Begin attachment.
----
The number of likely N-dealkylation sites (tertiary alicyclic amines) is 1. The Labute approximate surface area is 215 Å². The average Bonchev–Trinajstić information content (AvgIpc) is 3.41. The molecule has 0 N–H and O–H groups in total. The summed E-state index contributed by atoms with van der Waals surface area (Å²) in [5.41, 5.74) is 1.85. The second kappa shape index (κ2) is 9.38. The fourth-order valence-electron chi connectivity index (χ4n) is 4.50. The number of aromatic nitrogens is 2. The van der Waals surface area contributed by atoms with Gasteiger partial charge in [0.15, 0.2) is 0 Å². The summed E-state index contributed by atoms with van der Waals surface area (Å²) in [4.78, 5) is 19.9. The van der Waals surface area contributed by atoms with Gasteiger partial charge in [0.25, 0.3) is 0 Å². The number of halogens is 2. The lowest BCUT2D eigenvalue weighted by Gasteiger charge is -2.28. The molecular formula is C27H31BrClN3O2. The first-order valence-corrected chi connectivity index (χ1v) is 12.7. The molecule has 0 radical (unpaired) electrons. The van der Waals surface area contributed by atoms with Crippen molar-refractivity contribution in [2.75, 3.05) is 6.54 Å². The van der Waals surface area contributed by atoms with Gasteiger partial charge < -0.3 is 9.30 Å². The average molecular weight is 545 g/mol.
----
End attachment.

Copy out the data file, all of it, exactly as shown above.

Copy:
The number of likely N-dealkylation sites (tertiary alicyclic amines) is 1. The Labute approximate surface area is 215 Å². The average Bonchev–Trinajstić information content (AvgIpc) is 3.41. The molecule has 0 N–H and O–H groups in total. The summed E-state index contributed by atoms with van der Waals surface area (Å²) in [5.41, 5.74) is 1.85. The second kappa shape index (κ2) is 9.38. The fourth-order valence-electron chi connectivity index (χ4n) is 4.50. The number of aromatic nitrogens is 2. The van der Waals surface area contributed by atoms with Gasteiger partial charge in [0.15, 0.2) is 0 Å². The summed E-state index contributed by atoms with van der Waals surface area (Å²) in [4.78, 5) is 19.9. The van der Waals surface area contributed by atoms with Gasteiger partial charge in [0.25, 0.3) is 0 Å². The number of halogens is 2. The lowest BCUT2D eigenvalue weighted by Gasteiger charge is -2.28. The molecular formula is C27H31BrClN3O2. The first-order valence-corrected chi connectivity index (χ1v) is 12.7. The molecule has 0 radical (unpaired) electrons. The van der Waals surface area contributed by atoms with Crippen molar-refractivity contribution in [2.75, 3.05) is 6.54 Å². The van der Waals surface area contributed by atoms with Gasteiger partial charge < -0.3 is 9.30 Å². The average molecular weight is 545 g/mol.